And I don't think I can ever judge any person for being involved in an abusive relationship, especially because of the amount of surprise that it comes with. You know, anyone who's in that situation, to go from a place where everything is going well - I will never forget the first time my mother was hit. It comes out of nowhere. You don't know what it is because it's never happened to you.

GROSS: Your mother, for the most part, was an incredibly brave woman, willing to defy convention, stand up to people, go her own way, pay the consequences. But on the whole, she sounds, like, really unflinching. And in the job you have now, you have to be that way, too. You have to stand up for things and not be afraid of criticism, not be afraid of offending people when you think the comedy is correctly hitting a satirical target. Do you feel like you inherited some of your mother's bravery or that you learned how to be brave from her? And if so, like, what are the things now that you feel like you have to be brave about?

NOAH: I think I - I was lucky enough to be in the shadow of giants. You know, my mom's magic dust sprinkled on me, and I hope I have enough of it to be as brave as she was and continues to be. Doing what I do now, I've come to realize now more so than ever that I have to approach what I - what I do every day on "The Daily Show" with complete honesty.

You know, funny enough, one of the biggest moments of realization was when Donald Trump won the election because when I came into the show, I said, I think this guy can win. This was when he first came down that escalator. He gave his first speech. And then I was like, wow, this guy's going to do well. And I remember man - people laughed at me. People were like, oh, you silly ignorant person who's just come to this world. You clearly shouldn't be at "The Daily Show" because you don't know what you're talking about.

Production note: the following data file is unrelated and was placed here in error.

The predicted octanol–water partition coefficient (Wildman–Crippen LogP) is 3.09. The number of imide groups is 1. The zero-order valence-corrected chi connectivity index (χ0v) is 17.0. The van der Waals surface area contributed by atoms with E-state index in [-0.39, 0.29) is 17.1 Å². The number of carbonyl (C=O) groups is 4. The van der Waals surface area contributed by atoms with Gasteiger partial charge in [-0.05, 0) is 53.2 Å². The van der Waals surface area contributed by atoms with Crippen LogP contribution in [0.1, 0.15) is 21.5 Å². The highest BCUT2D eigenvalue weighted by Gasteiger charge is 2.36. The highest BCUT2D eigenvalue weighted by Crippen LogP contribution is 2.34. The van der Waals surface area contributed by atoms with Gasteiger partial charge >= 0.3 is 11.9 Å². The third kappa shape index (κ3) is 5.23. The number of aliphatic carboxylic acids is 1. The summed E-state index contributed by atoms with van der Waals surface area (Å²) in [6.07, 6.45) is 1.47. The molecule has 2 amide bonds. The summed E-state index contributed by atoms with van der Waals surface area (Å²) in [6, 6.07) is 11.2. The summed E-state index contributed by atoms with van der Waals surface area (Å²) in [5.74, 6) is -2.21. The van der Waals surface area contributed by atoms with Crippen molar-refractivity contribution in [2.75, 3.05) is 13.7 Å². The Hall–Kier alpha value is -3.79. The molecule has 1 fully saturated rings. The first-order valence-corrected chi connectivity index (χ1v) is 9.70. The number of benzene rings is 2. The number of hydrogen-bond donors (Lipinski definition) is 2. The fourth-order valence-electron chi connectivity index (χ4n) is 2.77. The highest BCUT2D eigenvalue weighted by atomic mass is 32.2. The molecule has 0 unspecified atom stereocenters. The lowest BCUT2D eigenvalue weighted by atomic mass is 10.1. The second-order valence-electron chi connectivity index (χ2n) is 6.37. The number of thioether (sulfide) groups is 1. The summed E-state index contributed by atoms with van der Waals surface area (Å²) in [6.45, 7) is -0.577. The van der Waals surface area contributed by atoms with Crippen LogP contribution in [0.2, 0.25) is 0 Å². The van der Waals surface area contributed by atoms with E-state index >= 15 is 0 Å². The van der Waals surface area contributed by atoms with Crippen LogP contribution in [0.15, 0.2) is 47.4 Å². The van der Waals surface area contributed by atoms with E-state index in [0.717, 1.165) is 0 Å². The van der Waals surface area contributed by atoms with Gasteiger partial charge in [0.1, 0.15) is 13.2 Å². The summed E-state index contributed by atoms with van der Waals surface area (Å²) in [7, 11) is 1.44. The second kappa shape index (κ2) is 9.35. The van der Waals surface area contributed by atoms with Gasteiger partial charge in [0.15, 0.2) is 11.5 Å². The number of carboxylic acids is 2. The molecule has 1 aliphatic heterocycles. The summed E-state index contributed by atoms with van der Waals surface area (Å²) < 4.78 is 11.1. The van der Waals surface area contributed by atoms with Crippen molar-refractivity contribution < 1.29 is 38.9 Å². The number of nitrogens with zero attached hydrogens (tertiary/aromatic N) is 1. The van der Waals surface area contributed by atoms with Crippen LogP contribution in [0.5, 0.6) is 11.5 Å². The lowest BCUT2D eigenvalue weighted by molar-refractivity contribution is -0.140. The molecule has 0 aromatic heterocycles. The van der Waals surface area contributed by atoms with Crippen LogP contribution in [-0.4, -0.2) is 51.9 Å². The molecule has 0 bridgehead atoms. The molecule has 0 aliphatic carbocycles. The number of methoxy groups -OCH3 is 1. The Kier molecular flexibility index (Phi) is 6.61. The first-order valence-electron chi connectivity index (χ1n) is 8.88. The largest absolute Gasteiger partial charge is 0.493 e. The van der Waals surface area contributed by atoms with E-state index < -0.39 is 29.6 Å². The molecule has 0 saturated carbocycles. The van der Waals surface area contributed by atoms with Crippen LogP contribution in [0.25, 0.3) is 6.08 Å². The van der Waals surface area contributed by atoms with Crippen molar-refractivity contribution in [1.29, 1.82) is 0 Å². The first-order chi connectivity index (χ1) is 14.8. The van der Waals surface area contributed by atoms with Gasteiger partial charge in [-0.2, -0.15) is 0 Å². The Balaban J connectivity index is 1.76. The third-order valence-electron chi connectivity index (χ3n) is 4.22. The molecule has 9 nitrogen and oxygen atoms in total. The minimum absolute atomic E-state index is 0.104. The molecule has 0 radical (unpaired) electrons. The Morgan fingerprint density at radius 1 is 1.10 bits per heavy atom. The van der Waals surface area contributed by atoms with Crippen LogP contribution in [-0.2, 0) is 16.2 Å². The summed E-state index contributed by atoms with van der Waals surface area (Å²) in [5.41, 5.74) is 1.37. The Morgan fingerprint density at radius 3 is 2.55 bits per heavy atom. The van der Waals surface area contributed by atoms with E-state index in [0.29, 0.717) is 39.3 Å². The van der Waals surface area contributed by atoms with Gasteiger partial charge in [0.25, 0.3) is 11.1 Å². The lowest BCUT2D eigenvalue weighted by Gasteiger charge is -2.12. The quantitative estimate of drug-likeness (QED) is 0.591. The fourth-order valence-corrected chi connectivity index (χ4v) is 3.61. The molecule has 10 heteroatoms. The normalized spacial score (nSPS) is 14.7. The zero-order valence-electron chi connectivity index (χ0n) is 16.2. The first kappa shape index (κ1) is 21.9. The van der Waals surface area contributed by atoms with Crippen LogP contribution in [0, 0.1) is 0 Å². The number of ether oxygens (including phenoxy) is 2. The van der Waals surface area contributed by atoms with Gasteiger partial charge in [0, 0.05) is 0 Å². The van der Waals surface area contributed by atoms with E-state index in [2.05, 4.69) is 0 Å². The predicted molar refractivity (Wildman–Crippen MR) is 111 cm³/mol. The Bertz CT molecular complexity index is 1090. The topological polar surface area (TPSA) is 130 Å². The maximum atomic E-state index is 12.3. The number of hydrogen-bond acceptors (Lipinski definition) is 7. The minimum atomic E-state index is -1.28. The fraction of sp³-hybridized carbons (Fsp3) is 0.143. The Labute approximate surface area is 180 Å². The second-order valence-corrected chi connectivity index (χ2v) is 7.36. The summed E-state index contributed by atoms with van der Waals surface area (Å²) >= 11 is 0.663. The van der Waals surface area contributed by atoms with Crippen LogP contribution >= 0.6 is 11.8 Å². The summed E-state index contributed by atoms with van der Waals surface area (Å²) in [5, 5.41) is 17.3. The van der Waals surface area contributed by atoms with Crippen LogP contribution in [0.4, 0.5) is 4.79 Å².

And I was like, but I don't know. He seems like he connects with people. I can relate to him as a performer. I can see what tools he's using. He's good at riffing. He's good at taking the crowd on a journey. I can see what he's doing. And people would say - and all throughout the race - and there were times when on the show I would mention it. You know, I mean, that's why I said Trump reminds me of an African dictator. And that's where that came from because everyone said to me this guy is - he's just a fool. He's just - he's a buffoon.

I said, yeah, you can say that, but I've seen this before. I have seen this before. I've seen clowns that go on to take over their countries. I've seen buffoons who end up ruling their worlds. And it came to pass. And I've just come to realize I'm going to share my point of view. Some people won't like me for it, some people will. I will work every day to be as honest as I can because I do believe that we're all trying to get to the same place. But various people have tricked us into believing that we are not.

And I see America going into that space. And I know that in South Africa, we were in that space and we're still suffering from that space. And that was where a government very successfully convinced the majority of a population that every single person there was blocking the other people from achieving greatness in the country only to realize that we were all being oppressed at the same time.

GROSS: If you're just joining us, my guest is Trevor Noah, the host of "The Daily Show." We're going to take a short break and then we'll be right back. He has a new memoir that's called "Born A Crime." This is FRESH AIR.


GROSS: This is FRESH AIR. And if you're just joining us, my guest is Trevor Noah, the host of "The Daily Show." He has a new memoir about growing up in South Africa. It's called "Born A Crime." And he was born a crime in the sense that his mother is black, his father white. And when they conceived him, it was illegal in apartheid South Africa for a black person and a white person to have relations.